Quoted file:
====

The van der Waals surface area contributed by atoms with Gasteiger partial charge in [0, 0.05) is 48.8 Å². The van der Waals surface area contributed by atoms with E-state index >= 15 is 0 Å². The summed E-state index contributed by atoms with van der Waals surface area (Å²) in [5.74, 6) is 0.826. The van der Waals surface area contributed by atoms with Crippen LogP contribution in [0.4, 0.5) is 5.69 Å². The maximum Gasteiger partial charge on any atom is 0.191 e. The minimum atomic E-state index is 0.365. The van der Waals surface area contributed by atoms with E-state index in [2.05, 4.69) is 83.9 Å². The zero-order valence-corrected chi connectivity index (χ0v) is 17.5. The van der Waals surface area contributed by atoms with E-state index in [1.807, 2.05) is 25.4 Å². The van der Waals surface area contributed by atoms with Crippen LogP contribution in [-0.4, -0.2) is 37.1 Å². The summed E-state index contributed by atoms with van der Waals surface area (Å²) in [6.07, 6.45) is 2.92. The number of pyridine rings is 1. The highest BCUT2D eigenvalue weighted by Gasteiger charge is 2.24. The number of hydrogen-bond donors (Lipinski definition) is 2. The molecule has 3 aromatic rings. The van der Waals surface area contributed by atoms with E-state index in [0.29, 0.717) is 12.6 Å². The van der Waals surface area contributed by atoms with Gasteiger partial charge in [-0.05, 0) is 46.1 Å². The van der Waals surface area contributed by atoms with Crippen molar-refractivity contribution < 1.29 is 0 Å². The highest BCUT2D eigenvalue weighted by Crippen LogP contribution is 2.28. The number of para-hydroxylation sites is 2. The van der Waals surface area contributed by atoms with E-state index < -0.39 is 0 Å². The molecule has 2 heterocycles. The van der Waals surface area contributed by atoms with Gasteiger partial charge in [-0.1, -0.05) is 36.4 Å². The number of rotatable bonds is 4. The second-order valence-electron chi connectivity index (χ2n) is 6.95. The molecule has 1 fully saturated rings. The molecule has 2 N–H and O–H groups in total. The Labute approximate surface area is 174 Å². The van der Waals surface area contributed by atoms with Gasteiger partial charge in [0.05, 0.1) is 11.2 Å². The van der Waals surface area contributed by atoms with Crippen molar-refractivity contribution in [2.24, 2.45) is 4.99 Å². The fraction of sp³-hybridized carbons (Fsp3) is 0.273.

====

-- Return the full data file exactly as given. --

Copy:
The van der Waals surface area contributed by atoms with Gasteiger partial charge in [0, 0.05) is 48.8 Å². The van der Waals surface area contributed by atoms with E-state index >= 15 is 0 Å². The summed E-state index contributed by atoms with van der Waals surface area (Å²) in [5.74, 6) is 0.826. The van der Waals surface area contributed by atoms with Crippen LogP contribution in [0.4, 0.5) is 5.69 Å². The maximum Gasteiger partial charge on any atom is 0.191 e. The minimum atomic E-state index is 0.365. The van der Waals surface area contributed by atoms with E-state index in [2.05, 4.69) is 83.9 Å². The zero-order valence-corrected chi connectivity index (χ0v) is 17.5. The van der Waals surface area contributed by atoms with E-state index in [1.807, 2.05) is 25.4 Å². The van der Waals surface area contributed by atoms with Crippen LogP contribution in [-0.4, -0.2) is 37.1 Å². The summed E-state index contributed by atoms with van der Waals surface area (Å²) in [6.07, 6.45) is 2.92. The number of pyridine rings is 1. The highest BCUT2D eigenvalue weighted by Gasteiger charge is 2.24. The number of hydrogen-bond donors (Lipinski definition) is 2. The molecule has 3 aromatic rings. The van der Waals surface area contributed by atoms with E-state index in [0.29, 0.717) is 12.6 Å². The van der Waals surface area contributed by atoms with Gasteiger partial charge in [-0.05, 0) is 46.1 Å². The van der Waals surface area contributed by atoms with Crippen molar-refractivity contribution < 1.29 is 0 Å². The highest BCUT2D eigenvalue weighted by Crippen LogP contribution is 2.28. The number of para-hydroxylation sites is 2. The van der Waals surface area contributed by atoms with E-state index < -0.39 is 0 Å². The molecule has 2 heterocycles. The van der Waals surface area contributed by atoms with Gasteiger partial charge in [-0.1, -0.05) is 36.4 Å². The number of rotatable bonds is 4. The second-order valence-electron chi connectivity index (χ2n) is 6.95. The molecule has 1 fully saturated rings. The molecule has 2 N–H and O–H groups in total. The Labute approximate surface area is 174 Å². The van der Waals surface area contributed by atoms with Gasteiger partial charge in [0.05, 0.1) is 11.2 Å². The van der Waals surface area contributed by atoms with Crippen molar-refractivity contribution in [2.24, 2.45) is 4.99 Å². The fraction of sp³-hybridized carbons (Fsp3) is 0.273.